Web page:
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Two Doors

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01
Stellar Rays
3:23
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02
Deep Umbra
6:21
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03
Sorcerer
3:28
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04
Baraji
5:57
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05
Caress Of Lillith
4:16
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06
The Smiling Tarshishm
4:36
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07
Juvalamu
5:14
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08
Palace Of Dreams
6:00
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09
Locomotion
1:56
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10
Data Trash
0:57
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11
Stella
7:18
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12
Your Saviour
1:49
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13
Pipeline
0:47
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14
Crocodile
4:22
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15
Lincoln Logs
3:07
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16
First Train
0:37
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17
Queen Bee
12:05  
18
Flying Polly
1:53
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19
Stella (Reprise)
5:03
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Album Information

Total Tracks: 19   Total Length: 79:09

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eMusic Features

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The World in a Drum

By Richard Gehr, Contributor

Drums are the alpha and the omega of music. "In the beginning there was rhythm!" wailed Ari Up of the Slits with theological conviction. Beats figure as prominently in contemporary music - at least since the invention of disco - as they did to our cave-dwelling ancestors. But is anything in the world more boring than a drum solo? Generally acknowledged as having originated with Gene Krupa on Benny Goodman's 1936 recording of "Sing, Sing,… more »

They Say All Music Guide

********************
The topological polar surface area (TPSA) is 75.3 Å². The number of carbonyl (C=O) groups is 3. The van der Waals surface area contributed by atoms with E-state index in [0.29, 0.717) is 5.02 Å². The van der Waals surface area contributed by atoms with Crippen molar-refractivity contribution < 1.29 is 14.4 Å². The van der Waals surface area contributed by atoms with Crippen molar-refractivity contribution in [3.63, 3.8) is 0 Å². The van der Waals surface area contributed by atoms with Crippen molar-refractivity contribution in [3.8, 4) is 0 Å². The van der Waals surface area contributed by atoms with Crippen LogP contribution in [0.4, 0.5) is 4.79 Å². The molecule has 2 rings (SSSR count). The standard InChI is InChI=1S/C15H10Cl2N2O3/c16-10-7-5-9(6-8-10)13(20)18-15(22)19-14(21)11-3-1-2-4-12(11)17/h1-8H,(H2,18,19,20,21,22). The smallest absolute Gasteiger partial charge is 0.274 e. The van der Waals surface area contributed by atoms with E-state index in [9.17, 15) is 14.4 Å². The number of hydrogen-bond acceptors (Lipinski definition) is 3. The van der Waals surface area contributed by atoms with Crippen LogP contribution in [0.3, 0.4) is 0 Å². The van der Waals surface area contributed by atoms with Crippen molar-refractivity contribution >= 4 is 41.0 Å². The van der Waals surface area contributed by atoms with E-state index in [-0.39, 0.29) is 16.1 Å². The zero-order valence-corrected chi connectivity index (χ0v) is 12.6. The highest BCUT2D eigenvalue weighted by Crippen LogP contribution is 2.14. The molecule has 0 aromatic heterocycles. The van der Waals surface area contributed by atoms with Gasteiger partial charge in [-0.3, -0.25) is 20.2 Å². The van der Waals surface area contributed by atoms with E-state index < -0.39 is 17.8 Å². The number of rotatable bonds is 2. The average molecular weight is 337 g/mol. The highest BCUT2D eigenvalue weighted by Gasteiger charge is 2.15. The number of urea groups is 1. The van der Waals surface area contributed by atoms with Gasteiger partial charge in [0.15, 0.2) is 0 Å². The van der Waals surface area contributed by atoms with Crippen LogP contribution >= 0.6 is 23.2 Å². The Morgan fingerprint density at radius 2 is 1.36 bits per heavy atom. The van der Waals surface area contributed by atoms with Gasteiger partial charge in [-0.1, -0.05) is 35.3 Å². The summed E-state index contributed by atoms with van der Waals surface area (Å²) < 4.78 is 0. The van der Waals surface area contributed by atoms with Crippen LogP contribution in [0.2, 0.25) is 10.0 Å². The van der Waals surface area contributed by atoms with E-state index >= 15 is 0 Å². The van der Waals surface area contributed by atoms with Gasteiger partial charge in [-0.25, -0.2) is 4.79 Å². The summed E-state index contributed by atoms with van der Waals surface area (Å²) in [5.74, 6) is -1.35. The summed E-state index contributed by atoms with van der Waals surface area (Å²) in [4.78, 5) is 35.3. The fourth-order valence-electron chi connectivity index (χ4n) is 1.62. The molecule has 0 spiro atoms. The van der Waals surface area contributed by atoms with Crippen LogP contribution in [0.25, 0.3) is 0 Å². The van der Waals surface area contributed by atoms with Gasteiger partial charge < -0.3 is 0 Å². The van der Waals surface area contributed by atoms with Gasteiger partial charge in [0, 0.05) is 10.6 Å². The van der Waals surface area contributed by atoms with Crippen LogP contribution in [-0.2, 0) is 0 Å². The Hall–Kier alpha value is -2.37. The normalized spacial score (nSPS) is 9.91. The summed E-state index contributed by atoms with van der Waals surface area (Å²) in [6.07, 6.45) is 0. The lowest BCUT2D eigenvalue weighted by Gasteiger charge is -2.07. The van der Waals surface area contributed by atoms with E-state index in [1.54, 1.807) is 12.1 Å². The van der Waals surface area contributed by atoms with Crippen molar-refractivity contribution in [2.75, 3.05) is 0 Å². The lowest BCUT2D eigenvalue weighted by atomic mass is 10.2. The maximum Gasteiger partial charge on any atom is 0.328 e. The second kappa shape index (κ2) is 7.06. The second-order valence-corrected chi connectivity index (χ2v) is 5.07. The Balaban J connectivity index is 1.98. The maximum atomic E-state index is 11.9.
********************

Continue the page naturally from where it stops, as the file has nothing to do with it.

Former Santana drummer Michael Shrieve’s 1995 release Two Doors is appropriately titled, for it is really two albums in one, with two different trios providing the music. The first half of the record, subtitled “Deep Umbra,” features Shrieve with guitarist Shawn Lane and bassist Jonas Hellborg performing eight jazz-rock compositions full of catchy themes and fiery improvisations. Lane is, simply put, one of the most technically gifted guitarists ever to pick up the instrument, and he records far too obscurely and infrequently. It is to his great credit that he never displays his abilities gratuitously, but instead carefully measures them out for maximum impact. He is a consummate musician. The same could be said about Hellborg, who not only holds down the bottom end with his sensitive yet powerful bass, but also shares co-writing credits for seven of the eight songs that he appears on. The second half of the record, subtitled “Flying Polly,” features Bill Frisell and Wayne Horvitz. This half of the record is jazzier and more avant-garde than the first half, and frankly doesn’t work nearly as well. There are moments where some of the rockabilly jazz elements that Frisell and Horvitz explored in John Zorn’s Naked City come to the foreground, but, besides that, most of this portion of the record sounds flat and uninspired. It is a shame that this had to be the case, especially considering how good the Lane-Hellborg trio is. However, Shrieve’s drums are very nicely recorded, and he always plays the most appropriate thing for any given song, never showboating or otherwise distracting from the integrity of the composition. There is much merit in this frustratingly inconsistent album, and for fusion fans it is worth searching out. – Daniel Gioffre

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